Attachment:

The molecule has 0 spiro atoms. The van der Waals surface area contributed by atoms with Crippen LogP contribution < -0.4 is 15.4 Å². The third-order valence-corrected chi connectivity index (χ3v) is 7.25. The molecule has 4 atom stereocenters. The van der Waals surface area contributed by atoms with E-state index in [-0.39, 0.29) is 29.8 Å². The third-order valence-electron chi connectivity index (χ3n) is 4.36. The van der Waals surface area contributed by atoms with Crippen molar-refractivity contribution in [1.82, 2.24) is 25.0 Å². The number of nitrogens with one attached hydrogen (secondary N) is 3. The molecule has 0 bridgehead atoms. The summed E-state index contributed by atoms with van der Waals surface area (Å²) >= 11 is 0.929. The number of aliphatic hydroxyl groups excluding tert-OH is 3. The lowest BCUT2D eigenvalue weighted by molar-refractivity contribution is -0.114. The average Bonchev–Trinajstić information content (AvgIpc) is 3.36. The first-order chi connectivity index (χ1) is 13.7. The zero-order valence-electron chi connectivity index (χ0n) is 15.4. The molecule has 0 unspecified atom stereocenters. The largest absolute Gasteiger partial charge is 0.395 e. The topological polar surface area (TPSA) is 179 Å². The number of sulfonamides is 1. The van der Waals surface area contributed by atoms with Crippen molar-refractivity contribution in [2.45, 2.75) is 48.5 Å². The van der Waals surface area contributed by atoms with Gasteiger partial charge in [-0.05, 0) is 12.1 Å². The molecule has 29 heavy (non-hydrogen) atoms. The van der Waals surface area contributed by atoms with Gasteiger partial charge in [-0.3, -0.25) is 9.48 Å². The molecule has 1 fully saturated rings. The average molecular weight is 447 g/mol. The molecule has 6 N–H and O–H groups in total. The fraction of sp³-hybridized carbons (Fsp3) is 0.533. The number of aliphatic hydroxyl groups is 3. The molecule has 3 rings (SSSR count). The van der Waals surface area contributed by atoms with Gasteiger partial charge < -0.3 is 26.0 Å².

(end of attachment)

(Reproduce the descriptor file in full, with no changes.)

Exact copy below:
The molecule has 0 spiro atoms. The van der Waals surface area contributed by atoms with Crippen LogP contribution < -0.4 is 15.4 Å². The third-order valence-corrected chi connectivity index (χ3v) is 7.25. The molecule has 4 atom stereocenters. The van der Waals surface area contributed by atoms with E-state index in [-0.39, 0.29) is 29.8 Å². The third-order valence-electron chi connectivity index (χ3n) is 4.36. The van der Waals surface area contributed by atoms with Crippen molar-refractivity contribution in [1.82, 2.24) is 25.0 Å². The number of nitrogens with one attached hydrogen (secondary N) is 3. The molecule has 0 bridgehead atoms. The summed E-state index contributed by atoms with van der Waals surface area (Å²) >= 11 is 0.929. The number of aliphatic hydroxyl groups excluding tert-OH is 3. The lowest BCUT2D eigenvalue weighted by molar-refractivity contribution is -0.114. The average Bonchev–Trinajstić information content (AvgIpc) is 3.36. The first-order chi connectivity index (χ1) is 13.7. The zero-order valence-electron chi connectivity index (χ0n) is 15.4. The molecule has 0 unspecified atom stereocenters. The largest absolute Gasteiger partial charge is 0.395 e. The topological polar surface area (TPSA) is 179 Å². The number of sulfonamides is 1. The van der Waals surface area contributed by atoms with Crippen molar-refractivity contribution in [2.45, 2.75) is 48.5 Å². The van der Waals surface area contributed by atoms with Gasteiger partial charge in [-0.05, 0) is 12.1 Å². The molecule has 29 heavy (non-hydrogen) atoms. The van der Waals surface area contributed by atoms with Gasteiger partial charge in [-0.3, -0.25) is 9.48 Å². The molecule has 1 fully saturated rings. The average molecular weight is 447 g/mol. The molecule has 6 N–H and O–H groups in total. The fraction of sp³-hybridized carbons (Fsp3) is 0.533. The number of aliphatic hydroxyl groups is 3. The molecule has 3 rings (SSSR count). The van der Waals surface area contributed by atoms with Gasteiger partial charge < -0.3 is 26.0 Å².